In returning to the classroom this year, there is a lot that I’m joyfully rediscovering. I recently wrote about teacher aesthetic and building community and how those parts of my teaching have reemerged after so much time teaching online. Recently, another dimension of in-person teaching has grabbed my attention: music.

When I think about music in the classroom, I think about the five senses. Upon entering the room, for example, students can see the furniture and feel the temperature. If the chairs are set up in one large oval instead of groups, students’ interests will pique and they will probably wonder why (at least in my room). This seating arrangement is used to increase the awareness of others and induce different ways of thinking. If the windows are open and it’s chilly when they walk in, students will place their arms across their chest and desire a sweater. Without one, they’ll probably have a hard time focusing that day. These simple scenarios reveal how the classroom environment affects the body — and student behaviors and mindsets as a result.

I think this is also true when it comes to music. If I’m playing a catchy song when my students walk in — something brimming with melody — I believe it lights up my classroom and sets a positive, uplifting tone. The song can stir emotion, breed confidence, and establish a collective rhythm that lives in the background of our classroom. If the song is pouring out a set of quality speakers, all the better! (SmartBoard speakers are trash.) The music may not explicitly help students to calculate average rate of change or prove two triangles are congruent, but it can help manufacture the conditions under which they can do these things.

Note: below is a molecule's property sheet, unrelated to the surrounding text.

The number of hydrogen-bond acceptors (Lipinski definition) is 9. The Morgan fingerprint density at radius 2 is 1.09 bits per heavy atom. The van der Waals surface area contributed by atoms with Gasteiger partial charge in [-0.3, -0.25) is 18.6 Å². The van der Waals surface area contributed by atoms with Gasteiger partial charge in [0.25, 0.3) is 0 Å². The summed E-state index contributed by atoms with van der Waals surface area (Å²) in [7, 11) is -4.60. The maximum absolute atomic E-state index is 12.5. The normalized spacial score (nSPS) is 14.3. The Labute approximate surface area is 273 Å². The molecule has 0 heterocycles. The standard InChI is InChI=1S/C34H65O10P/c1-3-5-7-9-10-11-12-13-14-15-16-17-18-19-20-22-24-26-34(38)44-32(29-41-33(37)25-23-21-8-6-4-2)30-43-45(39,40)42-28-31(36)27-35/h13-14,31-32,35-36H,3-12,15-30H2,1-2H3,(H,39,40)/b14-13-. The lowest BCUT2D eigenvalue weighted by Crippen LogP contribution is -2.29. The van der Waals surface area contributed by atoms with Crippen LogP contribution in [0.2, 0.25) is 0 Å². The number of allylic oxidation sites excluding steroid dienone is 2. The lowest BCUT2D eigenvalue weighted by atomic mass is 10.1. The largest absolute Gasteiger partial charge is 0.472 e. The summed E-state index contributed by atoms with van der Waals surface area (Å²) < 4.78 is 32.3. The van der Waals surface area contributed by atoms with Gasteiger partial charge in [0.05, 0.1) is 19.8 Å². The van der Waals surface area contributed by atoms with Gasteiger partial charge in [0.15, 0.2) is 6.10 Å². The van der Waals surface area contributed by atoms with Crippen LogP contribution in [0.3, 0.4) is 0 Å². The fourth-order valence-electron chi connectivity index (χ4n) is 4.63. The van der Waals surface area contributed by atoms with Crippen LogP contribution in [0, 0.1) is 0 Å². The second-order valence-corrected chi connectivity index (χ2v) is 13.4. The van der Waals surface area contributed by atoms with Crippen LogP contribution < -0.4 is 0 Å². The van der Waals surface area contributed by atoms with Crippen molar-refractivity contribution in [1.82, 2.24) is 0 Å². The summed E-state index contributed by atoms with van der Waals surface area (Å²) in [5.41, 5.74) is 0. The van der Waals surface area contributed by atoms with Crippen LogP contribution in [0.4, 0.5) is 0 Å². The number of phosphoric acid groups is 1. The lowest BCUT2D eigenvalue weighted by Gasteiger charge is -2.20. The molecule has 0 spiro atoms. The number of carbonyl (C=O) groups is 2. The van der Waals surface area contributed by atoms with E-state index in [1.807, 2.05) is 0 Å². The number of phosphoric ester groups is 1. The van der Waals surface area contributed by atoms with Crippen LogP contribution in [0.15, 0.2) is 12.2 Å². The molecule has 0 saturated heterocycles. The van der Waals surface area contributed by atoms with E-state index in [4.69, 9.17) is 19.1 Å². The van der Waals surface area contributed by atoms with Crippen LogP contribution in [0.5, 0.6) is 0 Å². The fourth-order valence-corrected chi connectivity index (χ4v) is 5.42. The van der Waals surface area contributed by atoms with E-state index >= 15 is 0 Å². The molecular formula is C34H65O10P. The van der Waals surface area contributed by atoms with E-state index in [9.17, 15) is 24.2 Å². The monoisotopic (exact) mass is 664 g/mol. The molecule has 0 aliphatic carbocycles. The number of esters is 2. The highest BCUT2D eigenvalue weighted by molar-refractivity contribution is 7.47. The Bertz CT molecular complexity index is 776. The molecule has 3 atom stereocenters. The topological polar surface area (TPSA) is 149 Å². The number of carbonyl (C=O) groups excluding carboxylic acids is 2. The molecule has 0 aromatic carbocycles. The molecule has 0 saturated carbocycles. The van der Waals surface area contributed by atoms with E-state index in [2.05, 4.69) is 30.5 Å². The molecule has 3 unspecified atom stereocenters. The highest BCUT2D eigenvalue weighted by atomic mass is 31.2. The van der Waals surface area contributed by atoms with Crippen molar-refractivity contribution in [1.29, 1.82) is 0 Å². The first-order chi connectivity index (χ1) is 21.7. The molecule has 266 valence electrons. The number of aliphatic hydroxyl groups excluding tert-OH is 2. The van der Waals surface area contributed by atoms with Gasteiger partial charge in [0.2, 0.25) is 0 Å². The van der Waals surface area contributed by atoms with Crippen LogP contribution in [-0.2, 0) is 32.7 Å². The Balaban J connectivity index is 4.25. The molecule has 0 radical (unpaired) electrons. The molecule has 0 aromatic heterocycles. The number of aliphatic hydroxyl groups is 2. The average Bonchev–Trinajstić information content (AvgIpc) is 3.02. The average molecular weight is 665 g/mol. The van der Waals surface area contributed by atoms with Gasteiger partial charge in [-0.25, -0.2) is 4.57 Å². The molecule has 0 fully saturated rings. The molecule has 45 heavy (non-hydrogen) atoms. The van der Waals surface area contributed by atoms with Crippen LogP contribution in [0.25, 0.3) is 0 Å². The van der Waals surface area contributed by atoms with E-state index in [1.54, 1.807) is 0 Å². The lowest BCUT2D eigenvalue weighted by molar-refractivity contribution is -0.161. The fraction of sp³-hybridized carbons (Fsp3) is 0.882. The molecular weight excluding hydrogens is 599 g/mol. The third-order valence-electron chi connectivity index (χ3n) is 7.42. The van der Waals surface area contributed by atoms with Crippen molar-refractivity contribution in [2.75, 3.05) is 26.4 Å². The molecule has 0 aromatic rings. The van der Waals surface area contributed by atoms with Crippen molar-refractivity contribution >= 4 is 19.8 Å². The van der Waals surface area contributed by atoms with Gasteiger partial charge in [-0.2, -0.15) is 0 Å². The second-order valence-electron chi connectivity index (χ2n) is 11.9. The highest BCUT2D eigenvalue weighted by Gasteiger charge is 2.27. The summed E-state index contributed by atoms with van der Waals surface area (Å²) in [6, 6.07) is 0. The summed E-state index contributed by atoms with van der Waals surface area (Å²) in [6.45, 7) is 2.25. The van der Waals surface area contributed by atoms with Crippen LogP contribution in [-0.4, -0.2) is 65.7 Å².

That said, it’s probably not surprising that I play music at the start of class and while my students work. I did this before and during remote learning, but it feels different since we’ve been back. The experience is livelier, more vivacious; the songs are hitting harder and the head nods, finger snaps, and body sways add warmth to the classroom climate. The tunes I play is a curated playlist of mostly R&B, hip-hop, and pop — both modern stuff and throwbacks — that I bump from a set of Bose speakers. The songs you’ll hear inside my room are no doubt a reflection of me (I need to vibe too), but I do my best to ensure my students’ joints are there, too. I ask them for music recs all the time. They keep me and my playlist current.

When I walk through the hallways of my school and listen, practically every classroom is absent of music. This reminds me that harnessing the power of music in the classroom pushes back against the norm that academic spaces need to be quiet and orderly spaces. This perspective dismisses the role of the body in teaching and learning. It guarantees that classrooms are purely intellectual and void of emotion (especially those in math and science disciplines). It means that hearing Jay-Z fortify us with his swag or Alicia Keys buoy us with her smooth vocals is unnecessary and even nonsensical.

I can’t disagree more with this belief. Being back in the classroom has helped me remember why.